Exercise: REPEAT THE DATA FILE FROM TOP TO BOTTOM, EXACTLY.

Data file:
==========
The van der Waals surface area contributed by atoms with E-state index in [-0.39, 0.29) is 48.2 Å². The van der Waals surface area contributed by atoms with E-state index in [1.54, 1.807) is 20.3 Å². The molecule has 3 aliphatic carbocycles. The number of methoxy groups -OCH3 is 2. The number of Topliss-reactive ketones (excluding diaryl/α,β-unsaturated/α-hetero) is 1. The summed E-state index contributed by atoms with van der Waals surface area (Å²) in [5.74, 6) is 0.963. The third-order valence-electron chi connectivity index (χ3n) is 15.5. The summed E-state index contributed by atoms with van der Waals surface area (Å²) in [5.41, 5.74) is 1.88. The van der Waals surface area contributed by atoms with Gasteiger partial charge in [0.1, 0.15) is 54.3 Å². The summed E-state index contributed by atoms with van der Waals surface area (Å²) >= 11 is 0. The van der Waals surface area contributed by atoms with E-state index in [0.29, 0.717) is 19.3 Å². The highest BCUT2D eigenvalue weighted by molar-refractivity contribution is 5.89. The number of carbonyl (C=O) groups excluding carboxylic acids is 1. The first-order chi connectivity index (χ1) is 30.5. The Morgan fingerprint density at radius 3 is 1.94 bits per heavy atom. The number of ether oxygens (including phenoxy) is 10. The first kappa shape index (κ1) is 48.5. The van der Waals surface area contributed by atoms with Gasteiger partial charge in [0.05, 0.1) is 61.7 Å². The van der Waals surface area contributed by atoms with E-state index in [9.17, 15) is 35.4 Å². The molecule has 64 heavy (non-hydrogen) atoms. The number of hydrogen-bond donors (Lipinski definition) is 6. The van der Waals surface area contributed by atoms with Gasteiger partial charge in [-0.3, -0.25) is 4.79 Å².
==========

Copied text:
The van der Waals surface area contributed by atoms with E-state index in [-0.39, 0.29) is 48.2 Å². The van der Waals surface area contributed by atoms with E-state index in [1.54, 1.807) is 20.3 Å². The molecule has 3 aliphatic carbocycles. The number of methoxy groups -OCH3 is 2. The number of Topliss-reactive ketones (excluding diaryl/α,β-unsaturated/α-hetero) is 1. The summed E-state index contributed by atoms with van der Waals surface area (Å²) in [5.74, 6) is 0.963. The third-order valence-electron chi connectivity index (χ3n) is 15.5. The summed E-state index contributed by atoms with van der Waals surface area (Å²) in [5.41, 5.74) is 1.88. The van der Waals surface area contributed by atoms with Gasteiger partial charge in [0.1, 0.15) is 54.3 Å². The summed E-state index contributed by atoms with van der Waals surface area (Å²) >= 11 is 0. The van der Waals surface area contributed by atoms with E-state index in [0.29, 0.717) is 19.3 Å². The highest BCUT2D eigenvalue weighted by molar-refractivity contribution is 5.89. The number of carbonyl (C=O) groups excluding carboxylic acids is 1. The first-order chi connectivity index (χ1) is 30.5. The Morgan fingerprint density at radius 3 is 1.94 bits per heavy atom. The number of ether oxygens (including phenoxy) is 10. The first kappa shape index (κ1) is 48.5. The van der Waals surface area contributed by atoms with Gasteiger partial charge in [0.05, 0.1) is 61.7 Å². The van der Waals surface area contributed by atoms with E-state index in [9.17, 15) is 35.4 Å². The molecule has 64 heavy (non-hydrogen) atoms. The number of hydrogen-bond donors (Lipinski definition) is 6. The van der Waals surface area contributed by atoms with Gasteiger partial charge in [-0.3, -0.25) is 4.79 Å².